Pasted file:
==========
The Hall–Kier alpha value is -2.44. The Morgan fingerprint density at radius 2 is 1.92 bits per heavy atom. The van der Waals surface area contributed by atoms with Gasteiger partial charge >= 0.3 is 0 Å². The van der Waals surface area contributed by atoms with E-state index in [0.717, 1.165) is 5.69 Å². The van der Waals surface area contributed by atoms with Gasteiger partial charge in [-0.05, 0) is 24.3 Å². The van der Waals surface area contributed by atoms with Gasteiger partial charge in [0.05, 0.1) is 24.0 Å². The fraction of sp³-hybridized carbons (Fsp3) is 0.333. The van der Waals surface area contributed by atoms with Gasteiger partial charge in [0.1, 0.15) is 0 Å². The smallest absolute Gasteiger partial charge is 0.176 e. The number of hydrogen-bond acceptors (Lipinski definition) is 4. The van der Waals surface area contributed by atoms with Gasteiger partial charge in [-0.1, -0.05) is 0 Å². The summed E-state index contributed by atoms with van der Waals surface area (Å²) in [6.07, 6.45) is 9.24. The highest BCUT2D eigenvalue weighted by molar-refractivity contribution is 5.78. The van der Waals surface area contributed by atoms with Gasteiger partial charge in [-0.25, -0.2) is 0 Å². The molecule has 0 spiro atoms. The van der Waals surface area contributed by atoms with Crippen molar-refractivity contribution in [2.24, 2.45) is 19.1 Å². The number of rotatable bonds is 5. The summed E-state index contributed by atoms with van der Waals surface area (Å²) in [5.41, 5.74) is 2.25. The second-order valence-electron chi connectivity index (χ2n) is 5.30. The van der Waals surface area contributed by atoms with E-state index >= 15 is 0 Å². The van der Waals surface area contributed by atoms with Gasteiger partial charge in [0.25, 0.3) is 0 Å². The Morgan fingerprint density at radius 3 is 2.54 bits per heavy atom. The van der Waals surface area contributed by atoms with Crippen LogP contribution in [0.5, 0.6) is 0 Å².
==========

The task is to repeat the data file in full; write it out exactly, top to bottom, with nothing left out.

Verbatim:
The Hall–Kier alpha value is -2.44. The Morgan fingerprint density at radius 2 is 1.92 bits per heavy atom. The van der Waals surface area contributed by atoms with Gasteiger partial charge >= 0.3 is 0 Å². The van der Waals surface area contributed by atoms with E-state index in [0.717, 1.165) is 5.69 Å². The van der Waals surface area contributed by atoms with Gasteiger partial charge in [-0.05, 0) is 24.3 Å². The van der Waals surface area contributed by atoms with Gasteiger partial charge in [0.05, 0.1) is 24.0 Å². The fraction of sp³-hybridized carbons (Fsp3) is 0.333. The van der Waals surface area contributed by atoms with Gasteiger partial charge in [0.1, 0.15) is 0 Å². The smallest absolute Gasteiger partial charge is 0.176 e. The number of hydrogen-bond acceptors (Lipinski definition) is 4. The van der Waals surface area contributed by atoms with Gasteiger partial charge in [-0.1, -0.05) is 0 Å². The summed E-state index contributed by atoms with van der Waals surface area (Å²) in [6.07, 6.45) is 9.24. The highest BCUT2D eigenvalue weighted by molar-refractivity contribution is 5.78. The van der Waals surface area contributed by atoms with Gasteiger partial charge in [-0.25, -0.2) is 0 Å². The molecule has 0 spiro atoms. The van der Waals surface area contributed by atoms with Crippen molar-refractivity contribution in [2.24, 2.45) is 19.1 Å². The number of rotatable bonds is 5. The summed E-state index contributed by atoms with van der Waals surface area (Å²) in [5.41, 5.74) is 2.25. The second-order valence-electron chi connectivity index (χ2n) is 5.30. The van der Waals surface area contributed by atoms with E-state index >= 15 is 0 Å². The van der Waals surface area contributed by atoms with Gasteiger partial charge in [0.25, 0.3) is 0 Å². The Morgan fingerprint density at radius 3 is 2.54 bits per heavy atom. The van der Waals surface area contributed by atoms with Crippen LogP contribution in [0.5, 0.6) is 0 Å².